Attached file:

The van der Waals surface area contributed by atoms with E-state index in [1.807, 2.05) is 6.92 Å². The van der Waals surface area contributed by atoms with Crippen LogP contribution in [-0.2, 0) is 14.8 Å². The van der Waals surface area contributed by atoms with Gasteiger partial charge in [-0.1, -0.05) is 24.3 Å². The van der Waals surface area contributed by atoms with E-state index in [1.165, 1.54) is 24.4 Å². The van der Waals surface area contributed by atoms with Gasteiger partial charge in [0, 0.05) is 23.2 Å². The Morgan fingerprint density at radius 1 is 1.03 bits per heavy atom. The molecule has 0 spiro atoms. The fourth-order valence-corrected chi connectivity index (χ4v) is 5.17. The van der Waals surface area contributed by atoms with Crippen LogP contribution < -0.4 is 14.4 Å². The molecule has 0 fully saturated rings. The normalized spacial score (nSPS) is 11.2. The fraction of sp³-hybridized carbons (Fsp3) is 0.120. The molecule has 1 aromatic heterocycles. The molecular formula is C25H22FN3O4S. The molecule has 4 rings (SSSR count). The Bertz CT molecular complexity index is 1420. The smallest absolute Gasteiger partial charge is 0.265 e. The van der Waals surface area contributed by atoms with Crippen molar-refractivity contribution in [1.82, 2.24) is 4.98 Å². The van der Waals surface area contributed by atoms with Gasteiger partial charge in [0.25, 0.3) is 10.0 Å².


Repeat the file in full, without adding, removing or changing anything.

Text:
The van der Waals surface area contributed by atoms with E-state index in [1.807, 2.05) is 6.92 Å². The van der Waals surface area contributed by atoms with Crippen LogP contribution in [-0.2, 0) is 14.8 Å². The van der Waals surface area contributed by atoms with Gasteiger partial charge in [-0.1, -0.05) is 24.3 Å². The van der Waals surface area contributed by atoms with E-state index in [1.165, 1.54) is 24.4 Å². The van der Waals surface area contributed by atoms with Gasteiger partial charge in [0, 0.05) is 23.2 Å². The Morgan fingerprint density at radius 1 is 1.03 bits per heavy atom. The molecule has 0 spiro atoms. The fourth-order valence-corrected chi connectivity index (χ4v) is 5.17. The van der Waals surface area contributed by atoms with Crippen LogP contribution < -0.4 is 14.4 Å². The molecule has 0 fully saturated rings. The normalized spacial score (nSPS) is 11.2. The fraction of sp³-hybridized carbons (Fsp3) is 0.120. The molecule has 1 aromatic heterocycles. The molecular formula is C25H22FN3O4S. The molecule has 4 rings (SSSR count). The Bertz CT molecular complexity index is 1420. The smallest absolute Gasteiger partial charge is 0.265 e. The van der Waals surface area contributed by atoms with Crippen molar-refractivity contribution in [1.82, 2.24) is 4.98 Å². The van der Waals surface area contributed by atoms with Gasteiger partial charge in [0.25, 0.3) is 10.0 Å².